Cleaned-up Kings Cross now height of chic

Photo of Stephen Scourfield

Our Travel Editor visits a Sydney inner-city haunt of the famous and infamous that has been renewed and reinvented.

It is five years since a master plan was proposed to clean up Kings Cross, Sydney’s then notorious red-light, late-night, big-fight strip.

It would allow residents a say in the future. The NSW government took up the cause and in 2014 new measures were introduced to counter crime, sleaze and excessive late-night drinking.

And it took only another year for lock-out laws and other tactics to have a huge effect. Violent assaults, car theft and stealing from motor vehicles were all down by more than 40 per cent, and sexual assaults by more than 20 per cent.

When Sydneysiders hear I’m staying in Kings Cross, they tell me: “It’s boring now.”

But I’m not bored. Cleaned-up Kings Cross suits me fine.

As the restyling of Kings Cross and this part of Potts Point kicked in, the local economy was impacted and there were lean years. Bars and shops closed and for a long while the whole of Macleay Street looked like a building site.

Now there are new and renovated apartments, and rundown old hotels have been replaced by boutique accommodation.

Drunks throwing up on the pavement have been replaced by people in workout kit walking to or from exercise joints. There seem more gyms and men’s bespoke barbers than strip clubs.

But with all this has also come a sharp increase in real estate prices and locals also say Bohemians can’t afford to live here any more and the place has been dulled. “It’s all trendy and nice coffee,” one Sydneysider tells me.

Well, there are no complaints from me ...

The haunt of famous and infamous is renewed and reinvented. Art Deco meets contemporary chic.


Voted number one out of 4929 local cuisine restaurants and given a five-star rating, Farmhouse uses great produce to make creative food. Expect a full restaurant and a full plate.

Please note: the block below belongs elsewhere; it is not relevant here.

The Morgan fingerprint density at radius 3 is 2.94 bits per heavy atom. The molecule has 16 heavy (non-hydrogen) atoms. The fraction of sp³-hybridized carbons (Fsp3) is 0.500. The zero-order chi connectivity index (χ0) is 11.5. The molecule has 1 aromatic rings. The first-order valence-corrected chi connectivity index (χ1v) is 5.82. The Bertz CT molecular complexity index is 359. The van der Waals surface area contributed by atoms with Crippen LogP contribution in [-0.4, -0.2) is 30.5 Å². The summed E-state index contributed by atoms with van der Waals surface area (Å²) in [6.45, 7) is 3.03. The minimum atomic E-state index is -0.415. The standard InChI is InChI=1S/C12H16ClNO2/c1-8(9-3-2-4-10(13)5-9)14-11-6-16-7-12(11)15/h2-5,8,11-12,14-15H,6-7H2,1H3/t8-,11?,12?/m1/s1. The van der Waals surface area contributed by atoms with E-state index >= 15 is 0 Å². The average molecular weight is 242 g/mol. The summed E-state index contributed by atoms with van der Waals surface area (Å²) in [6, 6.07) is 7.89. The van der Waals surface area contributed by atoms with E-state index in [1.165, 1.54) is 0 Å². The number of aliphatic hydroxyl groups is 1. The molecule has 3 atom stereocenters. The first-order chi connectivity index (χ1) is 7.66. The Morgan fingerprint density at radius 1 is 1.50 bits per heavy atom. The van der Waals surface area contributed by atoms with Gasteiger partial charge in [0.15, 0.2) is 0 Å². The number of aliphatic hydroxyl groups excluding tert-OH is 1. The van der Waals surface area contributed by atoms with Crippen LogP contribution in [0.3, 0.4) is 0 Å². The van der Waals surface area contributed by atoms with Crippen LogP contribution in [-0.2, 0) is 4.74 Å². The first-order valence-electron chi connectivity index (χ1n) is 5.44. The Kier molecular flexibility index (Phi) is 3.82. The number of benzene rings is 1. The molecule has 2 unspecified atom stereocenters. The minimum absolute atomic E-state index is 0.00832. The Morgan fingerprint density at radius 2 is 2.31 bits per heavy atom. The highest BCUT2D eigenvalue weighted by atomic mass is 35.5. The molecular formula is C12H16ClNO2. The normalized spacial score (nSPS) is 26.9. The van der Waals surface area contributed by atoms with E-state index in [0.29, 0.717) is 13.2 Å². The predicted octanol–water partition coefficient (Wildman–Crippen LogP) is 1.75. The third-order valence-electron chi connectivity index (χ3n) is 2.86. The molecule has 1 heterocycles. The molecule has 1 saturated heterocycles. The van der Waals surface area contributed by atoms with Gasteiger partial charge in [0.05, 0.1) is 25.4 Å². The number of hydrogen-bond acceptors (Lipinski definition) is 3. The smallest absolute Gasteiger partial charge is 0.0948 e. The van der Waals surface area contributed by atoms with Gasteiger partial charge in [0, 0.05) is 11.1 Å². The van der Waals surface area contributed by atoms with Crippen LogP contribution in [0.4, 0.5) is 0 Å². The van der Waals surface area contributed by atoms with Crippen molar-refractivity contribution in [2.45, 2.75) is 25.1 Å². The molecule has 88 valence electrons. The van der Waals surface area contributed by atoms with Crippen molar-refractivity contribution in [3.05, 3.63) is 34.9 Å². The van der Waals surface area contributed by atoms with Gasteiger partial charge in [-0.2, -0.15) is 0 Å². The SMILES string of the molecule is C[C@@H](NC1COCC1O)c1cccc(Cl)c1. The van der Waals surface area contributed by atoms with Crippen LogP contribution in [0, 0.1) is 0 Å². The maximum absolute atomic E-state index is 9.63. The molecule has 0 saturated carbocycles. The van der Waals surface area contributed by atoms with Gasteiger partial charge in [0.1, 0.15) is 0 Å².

Expect something great. Expect excellent quality and creative complexity. I don’t think you’ll be let down. At 40 Bayswater Road, Kings Cross, there are sittings at 6.30pm and 8.30pm and you will need to text or ring to book, and don’t expect a place the same day. It’s a long table for about 20, and in big demand, with one $60 set menu a day (and vegetarian option).

My goodness — the pickled melon with tempura! “OMG so good,” as the young lady next to me said about every course.

For me, “Today’s Menu” is: Jordan’s baguette and cob loaf with sardella, tempura leaves and pickles; sea bream, celeriac, black olive, brown butter; roast lamb shoulder with herbs and citrus; pomme puree, charred daily vegetables from Andy’s garden; braised carrots a la Yurie, fig and raisin condiment; raspberry, white chocolate and Moet jelly; and Mike’s coconut cream pie.

Today’s chefs are Mike Mu Sung, Juju Miyamoto, Tristan Rosier and Jordan Issingle, with Georgia Lee Nararro, Mary Randy, Andy Muresson on the floor.

And it is a brilliant combination., or phone or text 0448 413 791.

The Hyde Restaurant is new, serves “relaxed simplicity”, a Euro-style menu with Italian, French and Spanish influences and the chefs pride themselves on local ingredients. Try eggs and greens for breakfast or pistachio-crusted lamb rump in the evening. Near the Coca-Cola sign, at 2/14 Kings Cross Road.

Bistro Rex. Nicely Euro-style. Try the genuinely homemade three-cheese tortellini. Treat yourself to roasted and smashed new potatoes. 50 MacLeay Street.

The Baxter Inn. Good food and moderate price. 156 Clarence Street.


Every now and then I think “this is a really good find”. The newish Larmont hotel in Kings Cross Road is a really great find. It has super staff, a boutique feel and it’s in a good position. All 103 of its decently sized rooms had a complete makeover in 2016, giving them contemporary design by the internationally acclaimed Hassell Studio. I’m seeing room rates from $254 a night. There’s fast wi-fi and secure parking. 

2/14 Kings Cross Road, Potts Point. and 02 9295 8888


From the famous Coca-Cola sign in Kings Cross it’s about a 25-minute walk past Hyde Park to the centre of the city. I buy a $7.10 Sydney Ferry ticket and tour the harbour. It’s a great, cheap outing, out past Sydney Opera House and under the Harbour Bridge. Eventually I get off at Pyrmont Bay in Darling Harbour, by the Australian National Maritime Museum.


The actual talk of Sydney has been Married at First Sight but two older soapie-reality shows set the bar higher:

LA TRAVIATA A courtesan falls for a young admirer, then sacrifices happiness for the greater good. Verdi’s epic three-act opera will be performed at Sydney Opera House until March 27.

LA BOHEME Six friends open heart and soul in a Parisian winter. There’s passion, love and loss in the Bohemian love story, all set on Sydney Harbour. Perhaps Pucccini’s greatest work is staged by Handa Opera on Sydney Harbour from Sydney Harbour from March 23 until April 22.


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